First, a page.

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S&P’s downgrade heightens Italy’s woes

Berlusconi accuses S&P’s of acting on ‘political considerations and says he is preparing measures to boost growth

Silvio Berlusconi lashed out at Standards & Poor’s on Tuesday after the ratings agency downgraded Italy and criticised the coalition government for failing to implement measures to cut spending and boost growth.

The prime minister accused S&P of being influenced by “political considerations that seem dictated more by newspaper stories than by reality”. He said he had a secure parliamentary majority and was preparing measures to boost growth which would bear fruit in the short to medium term.

S&P downgraded Italy from A+ to A with a negative outlook, after it said a decline in domestic and export demand combined with a rise in government costs and austerity measures would lead to lower growth. It said a proportion of the €60bn (£52bn) of savings passed by parliament last week were unlikely to materialise because they relied heavily on higher taxes. S&P said said Rome’s €60bn of cuts would do little to shrink a €1.9tn debt pile – equivalent to 120% of national income.

S&P’s criticisms came as the boss of arguably Italy’s most important company, Fiat, said the government needed to change course. Sergio Marchionne said the country must “reinforce” its commitments to balancing its budget to convince investors it is “serious.”

Marchionne added: “The time for nebulous, unspecified and non-detailed commitments is gone. The whole question about austerity is crucial.”

Emma Marcegaglia, head of the business lobby group Confindustria, said Italians were “fed up with being an “international laughing stock”, and added that the need for a radical change of direction in economic policy was “truly a question of hours and days”.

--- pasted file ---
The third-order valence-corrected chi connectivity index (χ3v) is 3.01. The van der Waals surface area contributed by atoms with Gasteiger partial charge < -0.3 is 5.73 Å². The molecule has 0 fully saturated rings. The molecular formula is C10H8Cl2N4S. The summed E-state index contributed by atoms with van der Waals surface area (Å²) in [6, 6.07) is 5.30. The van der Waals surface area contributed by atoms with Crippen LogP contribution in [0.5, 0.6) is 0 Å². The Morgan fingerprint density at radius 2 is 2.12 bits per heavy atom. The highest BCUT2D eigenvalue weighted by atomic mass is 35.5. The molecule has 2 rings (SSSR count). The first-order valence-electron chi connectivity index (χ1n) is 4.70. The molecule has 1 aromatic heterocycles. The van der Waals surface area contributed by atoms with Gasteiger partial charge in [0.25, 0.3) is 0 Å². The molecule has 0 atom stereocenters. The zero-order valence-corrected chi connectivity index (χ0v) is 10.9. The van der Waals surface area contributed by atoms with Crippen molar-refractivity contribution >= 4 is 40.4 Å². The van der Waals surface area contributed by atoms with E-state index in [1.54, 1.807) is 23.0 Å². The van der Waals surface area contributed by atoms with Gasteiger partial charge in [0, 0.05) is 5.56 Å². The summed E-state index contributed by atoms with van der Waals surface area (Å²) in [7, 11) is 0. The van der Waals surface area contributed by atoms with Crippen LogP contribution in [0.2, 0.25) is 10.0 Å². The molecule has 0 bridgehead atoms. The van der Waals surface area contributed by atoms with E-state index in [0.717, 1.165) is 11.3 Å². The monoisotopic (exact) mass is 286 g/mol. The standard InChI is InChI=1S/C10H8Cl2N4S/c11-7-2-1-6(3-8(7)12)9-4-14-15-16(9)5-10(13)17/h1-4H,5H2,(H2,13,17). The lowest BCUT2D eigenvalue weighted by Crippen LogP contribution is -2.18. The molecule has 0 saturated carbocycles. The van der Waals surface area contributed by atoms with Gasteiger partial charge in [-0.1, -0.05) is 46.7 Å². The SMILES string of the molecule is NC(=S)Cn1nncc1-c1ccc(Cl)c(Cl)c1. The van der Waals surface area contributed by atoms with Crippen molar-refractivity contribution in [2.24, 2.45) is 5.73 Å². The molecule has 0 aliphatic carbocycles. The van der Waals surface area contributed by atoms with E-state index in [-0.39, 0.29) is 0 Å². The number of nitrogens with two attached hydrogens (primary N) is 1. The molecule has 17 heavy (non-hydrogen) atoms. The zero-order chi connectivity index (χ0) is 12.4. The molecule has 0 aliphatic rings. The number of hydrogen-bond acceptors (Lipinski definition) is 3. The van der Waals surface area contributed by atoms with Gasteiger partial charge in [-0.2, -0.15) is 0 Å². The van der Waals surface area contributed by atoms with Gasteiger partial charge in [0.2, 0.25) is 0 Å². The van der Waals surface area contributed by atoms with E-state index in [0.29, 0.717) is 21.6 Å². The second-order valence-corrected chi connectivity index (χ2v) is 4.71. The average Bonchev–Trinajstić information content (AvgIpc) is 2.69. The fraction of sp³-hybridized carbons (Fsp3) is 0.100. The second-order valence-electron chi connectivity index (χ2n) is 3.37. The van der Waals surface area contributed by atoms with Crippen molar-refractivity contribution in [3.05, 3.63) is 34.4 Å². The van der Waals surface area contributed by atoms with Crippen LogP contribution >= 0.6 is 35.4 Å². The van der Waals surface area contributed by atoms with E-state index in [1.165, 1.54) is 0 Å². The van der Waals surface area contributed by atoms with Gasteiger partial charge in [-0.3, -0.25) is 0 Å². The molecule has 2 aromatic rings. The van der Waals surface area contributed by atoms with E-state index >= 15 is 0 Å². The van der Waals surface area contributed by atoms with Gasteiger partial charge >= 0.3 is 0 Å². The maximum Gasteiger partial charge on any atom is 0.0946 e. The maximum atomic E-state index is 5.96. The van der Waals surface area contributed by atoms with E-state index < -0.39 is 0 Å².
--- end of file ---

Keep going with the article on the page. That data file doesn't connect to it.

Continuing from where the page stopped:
The S&P downgrade pushed the cost of borrowing for the Italian government to more than 5.7% for 10-year loans. The cost of insuring against an Italian default also jumped, with Italian five-year credit default swaps above the psychologically important 500 level at 515 basis points, according to financial data firm Markit.

“Italy is now struck in a self-fulfilling downward spiral from which it is unlikely to be able to extract itself without external help,” said Sony Kapoor, of Brussels-based thinktank Re-Define, referring to moves by the European Central Bank to increase lending to Italy.

“Without full confidence in the credit-worthiness of Italy, it’s impossible to have full confidence in the solvency of the European banking system,” he said.

A former Berlusconi minister, Rocco Buttiglione, who now sits with the opposition, said the continuation of the government was “costing Italy billions of euros”, because its political weakness was increasing the treasury’s borrowing costs.

The International Monetary Fund added to the gloom with a prediction that growth would slow to 0.6% in 2011 and 0.3% in 2012. The global lender of last resort urged the government to make growth-boosting measures a priority along with balancing the budget. Several economists, including the award winning Princeton professor Paul Krugman, have argued that calls for a government stimulus and austerity at the same time are contradictory and self-defeating.

In an article for the New York Times, he said implementing austerity was the 21st century equivalent of doctors “bleeding” patients to cure their ills. He urged politicians to learn the lessons of economic history as doctors had learned that extracting blood from a patient made a recovery less likely.

Switzerland joined victims of the eurozone crisis after it downgraded growth forecasts for growth to 2.1% and 1.5% this year and next, respectively. The government said its safe haven status had encouraged a huge influx of foreign exchange, which had pushed up the value of the Swiss franc and dented export levels.

The central bank has spent billions of francs on depressing the value of the currency, which fell again on Tuesday on rumours it would attempt a second round in an attempt to peg the franc at €1.25, up from the current rate of €1.20, making the franc less valuable relative to the euro, dollar and other currencies. © 2011 Guardian News and Media Limited or its affiliated companies. All rights reserved. | Use of this content is subject to our Terms & Conditions | More Feeds